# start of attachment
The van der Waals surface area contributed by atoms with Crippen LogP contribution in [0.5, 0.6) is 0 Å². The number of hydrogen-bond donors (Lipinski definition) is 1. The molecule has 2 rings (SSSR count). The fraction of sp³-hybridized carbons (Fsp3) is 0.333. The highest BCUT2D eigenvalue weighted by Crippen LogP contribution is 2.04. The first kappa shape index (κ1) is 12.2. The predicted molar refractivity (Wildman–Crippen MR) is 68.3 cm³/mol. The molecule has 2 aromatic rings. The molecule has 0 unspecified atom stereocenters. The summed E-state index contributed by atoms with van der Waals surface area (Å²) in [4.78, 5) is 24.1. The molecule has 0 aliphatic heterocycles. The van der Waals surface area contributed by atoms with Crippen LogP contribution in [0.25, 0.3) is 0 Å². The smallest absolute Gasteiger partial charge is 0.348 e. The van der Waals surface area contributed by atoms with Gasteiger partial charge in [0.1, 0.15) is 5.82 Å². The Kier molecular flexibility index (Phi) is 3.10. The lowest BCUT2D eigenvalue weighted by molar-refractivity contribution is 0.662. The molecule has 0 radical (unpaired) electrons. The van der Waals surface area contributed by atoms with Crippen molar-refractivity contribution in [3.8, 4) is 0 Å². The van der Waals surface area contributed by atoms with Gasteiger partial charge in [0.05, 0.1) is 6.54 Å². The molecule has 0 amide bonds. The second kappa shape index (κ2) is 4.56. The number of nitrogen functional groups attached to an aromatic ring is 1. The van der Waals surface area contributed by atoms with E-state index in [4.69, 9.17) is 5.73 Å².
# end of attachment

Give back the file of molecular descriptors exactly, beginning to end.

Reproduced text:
The van der Waals surface area contributed by atoms with Crippen LogP contribution in [0.5, 0.6) is 0 Å². The number of hydrogen-bond donors (Lipinski definition) is 1. The molecule has 2 rings (SSSR count). The fraction of sp³-hybridized carbons (Fsp3) is 0.333. The highest BCUT2D eigenvalue weighted by Crippen LogP contribution is 2.04. The first kappa shape index (κ1) is 12.2. The predicted molar refractivity (Wildman–Crippen MR) is 68.3 cm³/mol. The molecule has 2 aromatic rings. The molecule has 0 unspecified atom stereocenters. The summed E-state index contributed by atoms with van der Waals surface area (Å²) in [4.78, 5) is 24.1. The molecule has 0 aliphatic heterocycles. The van der Waals surface area contributed by atoms with Crippen LogP contribution in [0.25, 0.3) is 0 Å². The smallest absolute Gasteiger partial charge is 0.348 e. The van der Waals surface area contributed by atoms with Gasteiger partial charge in [0.1, 0.15) is 5.82 Å². The Kier molecular flexibility index (Phi) is 3.10. The lowest BCUT2D eigenvalue weighted by molar-refractivity contribution is 0.662. The molecule has 0 radical (unpaired) electrons. The van der Waals surface area contributed by atoms with Crippen molar-refractivity contribution in [3.8, 4) is 0 Å². The van der Waals surface area contributed by atoms with Gasteiger partial charge in [0.05, 0.1) is 6.54 Å². The molecule has 0 amide bonds. The second kappa shape index (κ2) is 4.56. The number of nitrogen functional groups attached to an aromatic ring is 1. The van der Waals surface area contributed by atoms with E-state index in [4.69, 9.17) is 5.73 Å².